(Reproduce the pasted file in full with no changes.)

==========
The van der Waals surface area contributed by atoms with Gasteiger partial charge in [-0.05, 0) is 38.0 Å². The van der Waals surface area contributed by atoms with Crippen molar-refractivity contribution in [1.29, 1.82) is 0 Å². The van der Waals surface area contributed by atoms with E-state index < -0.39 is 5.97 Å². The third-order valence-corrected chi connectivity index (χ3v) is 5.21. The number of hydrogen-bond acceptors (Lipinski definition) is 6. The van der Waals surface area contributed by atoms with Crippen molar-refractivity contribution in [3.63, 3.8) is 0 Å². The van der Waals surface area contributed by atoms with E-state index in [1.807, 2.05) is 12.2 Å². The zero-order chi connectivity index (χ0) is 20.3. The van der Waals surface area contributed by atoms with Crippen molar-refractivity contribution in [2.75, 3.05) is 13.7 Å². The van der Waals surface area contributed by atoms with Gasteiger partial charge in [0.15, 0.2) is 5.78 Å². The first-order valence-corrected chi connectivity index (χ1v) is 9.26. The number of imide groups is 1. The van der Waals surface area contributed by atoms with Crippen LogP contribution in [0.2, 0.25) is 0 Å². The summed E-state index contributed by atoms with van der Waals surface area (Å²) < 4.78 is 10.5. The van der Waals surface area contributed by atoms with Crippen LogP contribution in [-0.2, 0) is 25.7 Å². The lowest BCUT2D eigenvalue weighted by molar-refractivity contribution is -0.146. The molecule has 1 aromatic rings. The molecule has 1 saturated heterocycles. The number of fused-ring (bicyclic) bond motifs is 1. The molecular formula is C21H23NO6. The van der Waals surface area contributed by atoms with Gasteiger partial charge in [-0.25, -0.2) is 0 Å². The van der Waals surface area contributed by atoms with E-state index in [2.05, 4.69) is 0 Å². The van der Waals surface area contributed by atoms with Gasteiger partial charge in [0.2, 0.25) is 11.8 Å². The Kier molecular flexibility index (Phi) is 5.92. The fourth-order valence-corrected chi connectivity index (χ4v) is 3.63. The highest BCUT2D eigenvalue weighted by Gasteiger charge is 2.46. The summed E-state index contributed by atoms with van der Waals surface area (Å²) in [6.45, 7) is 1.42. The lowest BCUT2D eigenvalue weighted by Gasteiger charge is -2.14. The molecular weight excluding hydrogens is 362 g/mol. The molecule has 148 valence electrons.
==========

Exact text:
The van der Waals surface area contributed by atoms with Gasteiger partial charge in [-0.05, 0) is 38.0 Å². The van der Waals surface area contributed by atoms with Crippen molar-refractivity contribution in [1.29, 1.82) is 0 Å². The van der Waals surface area contributed by atoms with E-state index < -0.39 is 5.97 Å². The third-order valence-corrected chi connectivity index (χ3v) is 5.21. The number of hydrogen-bond acceptors (Lipinski definition) is 6. The van der Waals surface area contributed by atoms with Crippen molar-refractivity contribution in [3.63, 3.8) is 0 Å². The van der Waals surface area contributed by atoms with E-state index in [1.807, 2.05) is 12.2 Å². The zero-order chi connectivity index (χ0) is 20.3. The van der Waals surface area contributed by atoms with Crippen molar-refractivity contribution in [2.75, 3.05) is 13.7 Å². The van der Waals surface area contributed by atoms with Gasteiger partial charge in [0.15, 0.2) is 5.78 Å². The first-order valence-corrected chi connectivity index (χ1v) is 9.26. The number of imide groups is 1. The van der Waals surface area contributed by atoms with Crippen LogP contribution in [0.2, 0.25) is 0 Å². The summed E-state index contributed by atoms with van der Waals surface area (Å²) < 4.78 is 10.5. The van der Waals surface area contributed by atoms with Crippen LogP contribution in [-0.2, 0) is 25.7 Å². The lowest BCUT2D eigenvalue weighted by molar-refractivity contribution is -0.146. The molecule has 1 aromatic rings. The molecule has 1 saturated heterocycles. The number of fused-ring (bicyclic) bond motifs is 1. The molecular formula is C21H23NO6. The van der Waals surface area contributed by atoms with Gasteiger partial charge in [-0.25, -0.2) is 0 Å². The van der Waals surface area contributed by atoms with E-state index in [2.05, 4.69) is 0 Å². The van der Waals surface area contributed by atoms with Gasteiger partial charge in [0.2, 0.25) is 11.8 Å². The Kier molecular flexibility index (Phi) is 5.92. The fourth-order valence-corrected chi connectivity index (χ4v) is 3.63. The highest BCUT2D eigenvalue weighted by Gasteiger charge is 2.46. The summed E-state index contributed by atoms with van der Waals surface area (Å²) in [6.45, 7) is 1.42. The lowest BCUT2D eigenvalue weighted by Gasteiger charge is -2.14. The molecular weight excluding hydrogens is 362 g/mol. The molecule has 148 valence electrons.